Marina Thwaite, Danielle Minkoff and Julian Clarke were buddies at Brown, certain that they would soon do something important in the world. But as all near 30, Danielle is struggling as a TV documentary maker, and Julius is barely surviving financially as a freelance critic. Marina, the startlingly beautiful daughter of celebrated social activist, journalist and hob-nobber Murray Thwaite, is living with her parents on the Upper West Side, unable to finish her book—titled The Emperor's Children Have No Clothes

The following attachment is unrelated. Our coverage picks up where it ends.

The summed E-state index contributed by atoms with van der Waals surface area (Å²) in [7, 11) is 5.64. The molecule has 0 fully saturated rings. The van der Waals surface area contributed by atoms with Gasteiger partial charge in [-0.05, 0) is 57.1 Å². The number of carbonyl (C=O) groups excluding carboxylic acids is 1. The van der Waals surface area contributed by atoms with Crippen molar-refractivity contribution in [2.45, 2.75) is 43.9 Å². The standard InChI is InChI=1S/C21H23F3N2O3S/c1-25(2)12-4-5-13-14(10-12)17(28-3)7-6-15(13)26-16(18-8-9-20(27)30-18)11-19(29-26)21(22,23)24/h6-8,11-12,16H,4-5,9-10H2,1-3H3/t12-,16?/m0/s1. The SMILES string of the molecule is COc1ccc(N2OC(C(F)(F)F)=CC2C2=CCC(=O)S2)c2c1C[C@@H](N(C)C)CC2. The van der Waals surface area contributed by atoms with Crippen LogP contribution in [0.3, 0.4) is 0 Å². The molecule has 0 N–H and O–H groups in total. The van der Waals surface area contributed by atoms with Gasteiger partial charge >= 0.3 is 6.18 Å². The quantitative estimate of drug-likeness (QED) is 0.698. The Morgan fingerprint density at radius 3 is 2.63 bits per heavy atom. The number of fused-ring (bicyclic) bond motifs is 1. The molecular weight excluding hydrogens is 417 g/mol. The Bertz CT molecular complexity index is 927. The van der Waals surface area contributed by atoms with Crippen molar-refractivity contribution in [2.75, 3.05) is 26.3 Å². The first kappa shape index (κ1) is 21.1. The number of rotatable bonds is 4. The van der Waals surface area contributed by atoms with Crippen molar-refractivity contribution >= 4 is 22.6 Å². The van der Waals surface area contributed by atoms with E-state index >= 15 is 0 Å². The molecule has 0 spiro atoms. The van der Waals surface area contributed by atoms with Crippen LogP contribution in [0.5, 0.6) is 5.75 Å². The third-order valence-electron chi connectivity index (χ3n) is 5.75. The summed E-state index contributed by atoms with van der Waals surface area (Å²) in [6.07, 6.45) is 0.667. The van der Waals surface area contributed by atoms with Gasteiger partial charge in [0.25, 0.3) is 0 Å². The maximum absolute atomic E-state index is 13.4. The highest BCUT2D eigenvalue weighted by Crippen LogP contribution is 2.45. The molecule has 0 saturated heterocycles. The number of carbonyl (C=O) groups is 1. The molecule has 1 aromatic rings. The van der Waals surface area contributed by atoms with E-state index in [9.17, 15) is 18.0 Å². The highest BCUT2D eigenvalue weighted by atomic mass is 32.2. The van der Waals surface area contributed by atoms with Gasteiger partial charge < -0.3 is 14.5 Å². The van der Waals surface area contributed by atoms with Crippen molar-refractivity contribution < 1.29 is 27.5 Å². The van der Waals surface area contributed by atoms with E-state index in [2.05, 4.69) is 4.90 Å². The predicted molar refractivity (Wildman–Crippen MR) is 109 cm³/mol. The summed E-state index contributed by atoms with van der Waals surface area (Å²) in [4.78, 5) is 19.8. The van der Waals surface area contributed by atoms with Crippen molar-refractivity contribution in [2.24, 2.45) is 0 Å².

(on how changing fashions in children's clothes mirror changes in society). Two arrivals upset the group stasis: Ludovic, a fiercely ambitious Aussie who woos Marina to gain entrée into society (meanwhile planning to destroy Murray's reputation), and Murray's nephew, Frederick "Bootie" Tubb, an immature, idealistic college dropout and autodidact who is determined to live the life of a New York intellectual. The group orbits around the post–September 11 city with disconcerting entitlement—and around Murray, who is, in a sense, the emperor. Messud, in her fourth novel, remains wickedly observant of pretensions—intellectual, sexual, class and gender. Her writing is so fluid, and her plot so cleverly constructed, that events seem inevitable, yet the narrative is ultimately surprising and masterful as a contemporary comedy of manners. 100,00 announced first printing; author tour.